Everyone has a gut microbiome, full of trillions of microbes that influence our health. These microscopic populations help us metabolize food, train our immune system and might even affect our mood. According to researchers, everyone’s microbiome is different—of the trillions of organisms that reside in the gut, every individual has a unique combination. How do people acquire their personalized gut microbiome? And how can people change their gut microbiome to become healthier?
Researchers at Simon Fraser University (SFU) set out to answer these questions. Physics Professor and Canada Research Chair in Nonequilibrium Statistical Biophysics David Sivak leads the Sivak Group at SFU. His research intersects with molecular biology and biochemistry, chemistry and mathematics and uses an interdisciplinary approach to study the physical limitations of complex biological systems.
Sivak works with Postdoctoral Fellow Eric Jones, a quantitative ecologist and statistical physicist who received Banting and PIMS fellowships to study “medicine for the microbiome.” They collaborated with William Ludington from the Carnegie Institution for Science and Jean Carlson from the University of California, Santa Barbara on their latest work, Stochastic microbiome assembly depends on context.
In the study led by Jones, the researchers used a controlled environment to examine how fruit flies acquire their gut microbiome. They discovered that within identical fly communities consuming the same bacteria-laced food, bacterial colonization was not guaranteed—that is, sometimes bacteria stick to the gut and other times they do not. Some bacterial species are better at colonizing than other species, and interactions between species affect whether a particular bacterial species is accepted into the mix.
Mathematical modeling then enabled them to expand the scope beyond fruit flies to theorize how human beings assemble their own vast populations of gut bacteria. These research findings have implications for how humans might introduce microbes into their own gut microbiome through diets, probiotics or fecal transplants. They also set the stage for advancing towards the eventual goal of personalized microbiome medicine.
We talked with Jones and Sivak about their research.
Can you describe how you went about the experiment? How does physics intersect with microbiology in this type of work?
Researchers in the Ludington group carefully sterilized fruit flies at birth to eliminate all the bacteria in their guts, fed them particular combinations of bacterial species, and 10 days later measured which bacterial species managed to colonize the flies and which ones did not. We applied our statistical physics background to make sense of this vast dataset, consisting of bacterial colonization data from thousands of flies. There was no existing theory for this microbiome acquisition process, so in accordance with our physics training we looked for patterns in the data and developed the simplest mathematical framework that explained the data. The key was to appreciate that identically prepared experimental replicates were not identically colonized by bacteria! It was essential to use probabilistic methods to describe and interpret this variability.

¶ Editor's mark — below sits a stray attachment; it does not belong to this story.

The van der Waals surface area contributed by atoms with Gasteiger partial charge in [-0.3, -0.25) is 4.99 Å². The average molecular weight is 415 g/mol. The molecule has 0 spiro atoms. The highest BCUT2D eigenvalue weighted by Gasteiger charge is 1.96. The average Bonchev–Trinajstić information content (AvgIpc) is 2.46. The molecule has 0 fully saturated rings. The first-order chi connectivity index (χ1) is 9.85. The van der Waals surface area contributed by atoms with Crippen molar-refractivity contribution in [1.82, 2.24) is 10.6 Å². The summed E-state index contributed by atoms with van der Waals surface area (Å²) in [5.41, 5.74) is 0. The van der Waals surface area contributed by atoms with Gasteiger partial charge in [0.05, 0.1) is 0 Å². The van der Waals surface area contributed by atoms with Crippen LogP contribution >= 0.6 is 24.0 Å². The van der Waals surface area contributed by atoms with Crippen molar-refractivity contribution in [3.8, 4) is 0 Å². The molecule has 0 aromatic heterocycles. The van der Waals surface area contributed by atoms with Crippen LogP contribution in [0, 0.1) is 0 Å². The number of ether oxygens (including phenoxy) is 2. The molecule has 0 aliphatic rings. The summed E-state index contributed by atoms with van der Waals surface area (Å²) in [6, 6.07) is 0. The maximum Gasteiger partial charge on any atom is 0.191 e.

How did you make the connection between fruit fly gut bacteria and human gut bacteria?
Ultimately, we are interested in understanding how the human gut microbiome can be leveraged to improve human health, but basic science research studying the fruit fly microbiome is an essential first step. The fruit fly gut microbiome is a tractable experimental system that is similar to and simpler than the human gut microbiome—the fruit fly microbiome consists of dozens of bacterial species, while the human microbiome consists of thousands. Several of the bacterial species that we used in our experiments are also found in humans. The rules for bacterial colonization in humans are probably similar to the rules of colonization in flies, and we expect our mathematical framework to be more or less generalizable across organisms.
Can you describe some of the implications for a better understanding of the human gut microbiome?
There is significant medical interest in the idea that modifying a person’s gut microbiome in deliberate ways (for example by taking probiotics, receiving a fecal transplant, or modifying their diet) can lead to microbe-mediated health benefits. The most obvious success is the ability of fecal microbiota transplantation (FMT)—a treatment where “healthy” microbes are transplanted into a sick person’s gut—to cure C. difficile infection. For both probiotics and FMT, it is crucial that the ingested bacterial species stably engraft, that is, that the bacteria successfully stick in the gut and multiply. By analyzing the engraftment of bacteria in germ-free flies, we learn lessons about which types of species will best colonize a person’s gut, and how to construct synthetic microbial communities that maximize the colonization odds of all species.
Is there anything we should all be doing right now to keep our gut healthy?
Though outside the scope of our study, two relevant findings for human health are first, people who have diverse gut microbiomes consisting of many bacterial species tend to be healthier and second, eating fermented and high-fiber foods has been found to increase gut microbiome diversity and decrease inflammation in people.
Further reading: Your microbiome shapes your life. But where did it come from?
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